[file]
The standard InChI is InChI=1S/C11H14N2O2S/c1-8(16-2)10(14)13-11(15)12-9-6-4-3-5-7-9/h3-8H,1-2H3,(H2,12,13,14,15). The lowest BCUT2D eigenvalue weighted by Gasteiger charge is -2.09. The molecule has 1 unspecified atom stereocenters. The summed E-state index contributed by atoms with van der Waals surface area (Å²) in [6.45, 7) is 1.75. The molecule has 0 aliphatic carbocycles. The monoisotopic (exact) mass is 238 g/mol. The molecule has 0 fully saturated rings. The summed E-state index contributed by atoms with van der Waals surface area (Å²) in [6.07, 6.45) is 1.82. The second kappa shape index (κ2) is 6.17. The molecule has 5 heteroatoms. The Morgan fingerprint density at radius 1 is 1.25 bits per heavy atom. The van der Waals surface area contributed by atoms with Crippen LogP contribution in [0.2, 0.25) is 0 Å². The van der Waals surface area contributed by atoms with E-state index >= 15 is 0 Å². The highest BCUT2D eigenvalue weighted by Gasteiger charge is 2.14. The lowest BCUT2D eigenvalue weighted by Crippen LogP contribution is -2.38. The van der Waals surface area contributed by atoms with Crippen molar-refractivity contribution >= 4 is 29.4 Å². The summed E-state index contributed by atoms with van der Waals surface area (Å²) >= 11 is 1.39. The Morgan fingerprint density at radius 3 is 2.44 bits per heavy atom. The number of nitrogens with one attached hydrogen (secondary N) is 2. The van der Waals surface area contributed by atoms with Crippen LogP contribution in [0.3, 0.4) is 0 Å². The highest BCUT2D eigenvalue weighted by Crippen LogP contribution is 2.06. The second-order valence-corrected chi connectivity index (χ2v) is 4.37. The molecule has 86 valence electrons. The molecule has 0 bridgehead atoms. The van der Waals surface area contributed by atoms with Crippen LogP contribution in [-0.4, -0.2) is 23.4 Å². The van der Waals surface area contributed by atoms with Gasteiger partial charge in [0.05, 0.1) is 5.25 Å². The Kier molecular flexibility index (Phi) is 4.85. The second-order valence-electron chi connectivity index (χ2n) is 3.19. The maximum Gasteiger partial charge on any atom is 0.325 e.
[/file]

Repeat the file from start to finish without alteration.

The standard InChI is InChI=1S/C11H14N2O2S/c1-8(16-2)10(14)13-11(15)12-9-6-4-3-5-7-9/h3-8H,1-2H3,(H2,12,13,14,15). The lowest BCUT2D eigenvalue weighted by Gasteiger charge is -2.09. The molecule has 1 unspecified atom stereocenters. The summed E-state index contributed by atoms with van der Waals surface area (Å²) in [6.45, 7) is 1.75. The molecule has 0 aliphatic carbocycles. The monoisotopic (exact) mass is 238 g/mol. The molecule has 0 fully saturated rings. The summed E-state index contributed by atoms with van der Waals surface area (Å²) in [6.07, 6.45) is 1.82. The second kappa shape index (κ2) is 6.17. The molecule has 5 heteroatoms. The Morgan fingerprint density at radius 1 is 1.25 bits per heavy atom. The van der Waals surface area contributed by atoms with Crippen LogP contribution in [0.2, 0.25) is 0 Å². The van der Waals surface area contributed by atoms with E-state index >= 15 is 0 Å². The highest BCUT2D eigenvalue weighted by Gasteiger charge is 2.14. The lowest BCUT2D eigenvalue weighted by Crippen LogP contribution is -2.38. The van der Waals surface area contributed by atoms with Crippen molar-refractivity contribution >= 4 is 29.4 Å². The summed E-state index contributed by atoms with van der Waals surface area (Å²) >= 11 is 1.39. The Morgan fingerprint density at radius 3 is 2.44 bits per heavy atom. The number of nitrogens with one attached hydrogen (secondary N) is 2. The van der Waals surface area contributed by atoms with Crippen LogP contribution in [0.3, 0.4) is 0 Å². The highest BCUT2D eigenvalue weighted by Crippen LogP contribution is 2.06. The second-order valence-corrected chi connectivity index (χ2v) is 4.37. The molecule has 86 valence electrons. The molecule has 0 bridgehead atoms. The van der Waals surface area contributed by atoms with Crippen LogP contribution in [-0.4, -0.2) is 23.4 Å². The van der Waals surface area contributed by atoms with Gasteiger partial charge in [0.05, 0.1) is 5.25 Å². The Kier molecular flexibility index (Phi) is 4.85. The second-order valence-electron chi connectivity index (χ2n) is 3.19. The maximum Gasteiger partial charge on any atom is 0.325 e.